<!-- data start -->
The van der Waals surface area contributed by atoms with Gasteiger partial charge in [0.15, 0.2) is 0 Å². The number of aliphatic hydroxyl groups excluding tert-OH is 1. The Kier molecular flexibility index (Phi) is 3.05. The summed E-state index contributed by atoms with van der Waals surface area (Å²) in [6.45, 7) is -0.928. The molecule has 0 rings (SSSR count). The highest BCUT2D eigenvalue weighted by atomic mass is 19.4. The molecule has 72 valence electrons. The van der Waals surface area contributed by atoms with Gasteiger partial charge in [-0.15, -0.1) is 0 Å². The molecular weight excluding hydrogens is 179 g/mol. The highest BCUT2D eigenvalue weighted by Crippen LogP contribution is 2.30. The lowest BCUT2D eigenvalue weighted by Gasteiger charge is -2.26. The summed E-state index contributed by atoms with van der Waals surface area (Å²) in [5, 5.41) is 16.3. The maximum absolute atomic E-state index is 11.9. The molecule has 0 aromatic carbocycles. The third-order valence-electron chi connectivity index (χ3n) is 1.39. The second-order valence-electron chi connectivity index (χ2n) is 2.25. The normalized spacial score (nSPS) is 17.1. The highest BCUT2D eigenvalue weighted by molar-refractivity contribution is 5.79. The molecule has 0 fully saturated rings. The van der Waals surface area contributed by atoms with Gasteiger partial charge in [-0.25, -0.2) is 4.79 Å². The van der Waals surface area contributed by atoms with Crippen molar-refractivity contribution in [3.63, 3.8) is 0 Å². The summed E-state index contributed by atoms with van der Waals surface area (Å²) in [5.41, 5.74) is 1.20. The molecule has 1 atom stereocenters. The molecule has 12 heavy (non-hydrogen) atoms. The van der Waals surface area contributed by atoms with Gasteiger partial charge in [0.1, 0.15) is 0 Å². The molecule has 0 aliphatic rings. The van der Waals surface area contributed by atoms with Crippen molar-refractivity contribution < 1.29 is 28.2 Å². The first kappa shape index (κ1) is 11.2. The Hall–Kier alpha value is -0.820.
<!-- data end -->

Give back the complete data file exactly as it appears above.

The van der Waals surface area contributed by atoms with Gasteiger partial charge in [0.15, 0.2) is 0 Å². The number of aliphatic hydroxyl groups excluding tert-OH is 1. The Kier molecular flexibility index (Phi) is 3.05. The summed E-state index contributed by atoms with van der Waals surface area (Å²) in [6.45, 7) is -0.928. The molecule has 0 rings (SSSR count). The highest BCUT2D eigenvalue weighted by atomic mass is 19.4. The molecule has 72 valence electrons. The van der Waals surface area contributed by atoms with Gasteiger partial charge in [-0.15, -0.1) is 0 Å². The molecular weight excluding hydrogens is 179 g/mol. The highest BCUT2D eigenvalue weighted by Crippen LogP contribution is 2.30. The lowest BCUT2D eigenvalue weighted by Gasteiger charge is -2.26. The summed E-state index contributed by atoms with van der Waals surface area (Å²) in [5, 5.41) is 16.3. The maximum absolute atomic E-state index is 11.9. The molecule has 0 aromatic carbocycles. The third-order valence-electron chi connectivity index (χ3n) is 1.39. The second-order valence-electron chi connectivity index (χ2n) is 2.25. The normalized spacial score (nSPS) is 17.1. The highest BCUT2D eigenvalue weighted by molar-refractivity contribution is 5.79. The molecule has 0 fully saturated rings. The van der Waals surface area contributed by atoms with Gasteiger partial charge in [-0.25, -0.2) is 4.79 Å². The van der Waals surface area contributed by atoms with Crippen molar-refractivity contribution in [3.63, 3.8) is 0 Å². The summed E-state index contributed by atoms with van der Waals surface area (Å²) in [5.41, 5.74) is 1.20. The molecule has 1 atom stereocenters. The molecule has 12 heavy (non-hydrogen) atoms. The van der Waals surface area contributed by atoms with Gasteiger partial charge in [0.1, 0.15) is 0 Å². The molecule has 0 aliphatic rings. The van der Waals surface area contributed by atoms with Crippen molar-refractivity contribution < 1.29 is 28.2 Å². The first kappa shape index (κ1) is 11.2. The Hall–Kier alpha value is -0.820.